P.S. For suggestions on how to help newcomers feel right at home, check out "Make 'A Warm Welcome' Part of Your 'New Normal'" by Rev. Sharon Dittmar on LeaderLab.

In this Issue
Wanderers and Worshippers
PWR & UUA News
Youth & Emerging Adult News
Pacific Central News

Pacific Northwest News

InSpirit Update

PWR Links
Calendar and Events
Staff Contacts
Job Postings
Youth Ministries

RE Trainings

PWR Lead
Carlton Elliott Smith

PWR Program Staff
Summer Albayati
DRE-Led Youth Ministry Volunteer Orientation
Congregational Life Staff and Lifespan Faith Engagement staff are releasing a five-hour orientation for new youth ministry volunteers. We intend this as something you facilitate with your adult volunteers. It combines video presentations featuring 10 UUA staff along with discussion prompts and several case studies. There are places for you to present what your volunteers need to know about your organization’s structure and safety policy. There are four modules: Roles and Relationships, Safety, Youth/Adult Partnership, and Covenant and Community. Each has about 30 minutes of video and 45 minutes of activities, discussion, and case studies. These four modules can be delivered in one day or over the course of weeks or months depending on your volunteer team’s needs. Learn more here!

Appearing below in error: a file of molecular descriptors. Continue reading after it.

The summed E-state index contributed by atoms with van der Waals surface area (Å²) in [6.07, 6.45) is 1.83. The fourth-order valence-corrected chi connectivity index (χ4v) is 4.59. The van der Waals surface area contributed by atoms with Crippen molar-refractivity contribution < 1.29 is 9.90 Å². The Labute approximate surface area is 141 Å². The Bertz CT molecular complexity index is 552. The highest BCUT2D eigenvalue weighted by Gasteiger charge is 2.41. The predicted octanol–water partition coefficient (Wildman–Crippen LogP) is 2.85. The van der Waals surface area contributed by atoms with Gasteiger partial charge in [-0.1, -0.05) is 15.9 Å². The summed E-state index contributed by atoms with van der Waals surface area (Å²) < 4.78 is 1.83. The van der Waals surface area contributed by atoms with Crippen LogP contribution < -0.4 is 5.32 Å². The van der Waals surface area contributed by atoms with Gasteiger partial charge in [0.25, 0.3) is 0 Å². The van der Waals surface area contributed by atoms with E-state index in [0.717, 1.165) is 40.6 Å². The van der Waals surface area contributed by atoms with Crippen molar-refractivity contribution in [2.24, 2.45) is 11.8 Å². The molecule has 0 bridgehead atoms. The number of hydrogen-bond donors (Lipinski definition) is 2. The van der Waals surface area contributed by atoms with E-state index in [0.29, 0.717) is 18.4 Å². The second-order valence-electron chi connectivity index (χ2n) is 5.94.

Adult OWL Facilitator Training